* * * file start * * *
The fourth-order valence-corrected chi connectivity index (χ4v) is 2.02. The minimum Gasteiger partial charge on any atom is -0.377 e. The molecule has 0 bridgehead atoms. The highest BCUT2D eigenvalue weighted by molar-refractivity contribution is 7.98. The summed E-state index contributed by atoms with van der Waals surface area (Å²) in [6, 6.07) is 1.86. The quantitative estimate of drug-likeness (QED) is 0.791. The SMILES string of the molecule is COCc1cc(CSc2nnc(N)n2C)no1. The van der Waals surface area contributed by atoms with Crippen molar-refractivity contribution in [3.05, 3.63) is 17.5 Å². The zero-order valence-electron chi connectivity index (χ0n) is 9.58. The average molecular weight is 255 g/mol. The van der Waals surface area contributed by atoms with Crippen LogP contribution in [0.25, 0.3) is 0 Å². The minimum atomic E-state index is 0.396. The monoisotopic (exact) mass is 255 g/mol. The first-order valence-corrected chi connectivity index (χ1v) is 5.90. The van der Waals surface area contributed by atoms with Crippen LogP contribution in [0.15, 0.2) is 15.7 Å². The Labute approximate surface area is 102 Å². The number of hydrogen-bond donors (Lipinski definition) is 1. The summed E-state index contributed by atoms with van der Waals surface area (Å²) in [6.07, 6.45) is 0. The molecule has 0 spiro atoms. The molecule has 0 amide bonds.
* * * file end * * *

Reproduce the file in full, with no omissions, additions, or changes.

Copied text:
The fourth-order valence-corrected chi connectivity index (χ4v) is 2.02. The minimum Gasteiger partial charge on any atom is -0.377 e. The molecule has 0 bridgehead atoms. The highest BCUT2D eigenvalue weighted by molar-refractivity contribution is 7.98. The summed E-state index contributed by atoms with van der Waals surface area (Å²) in [6, 6.07) is 1.86. The quantitative estimate of drug-likeness (QED) is 0.791. The SMILES string of the molecule is COCc1cc(CSc2nnc(N)n2C)no1. The van der Waals surface area contributed by atoms with Crippen molar-refractivity contribution in [3.05, 3.63) is 17.5 Å². The zero-order valence-electron chi connectivity index (χ0n) is 9.58. The average molecular weight is 255 g/mol. The van der Waals surface area contributed by atoms with Crippen LogP contribution in [0.25, 0.3) is 0 Å². The minimum atomic E-state index is 0.396. The monoisotopic (exact) mass is 255 g/mol. The first-order valence-corrected chi connectivity index (χ1v) is 5.90. The van der Waals surface area contributed by atoms with Crippen LogP contribution in [0.15, 0.2) is 15.7 Å². The Labute approximate surface area is 102 Å². The number of hydrogen-bond donors (Lipinski definition) is 1. The summed E-state index contributed by atoms with van der Waals surface area (Å²) in [6.07, 6.45) is 0. The molecule has 0 spiro atoms. The molecule has 0 amide bonds.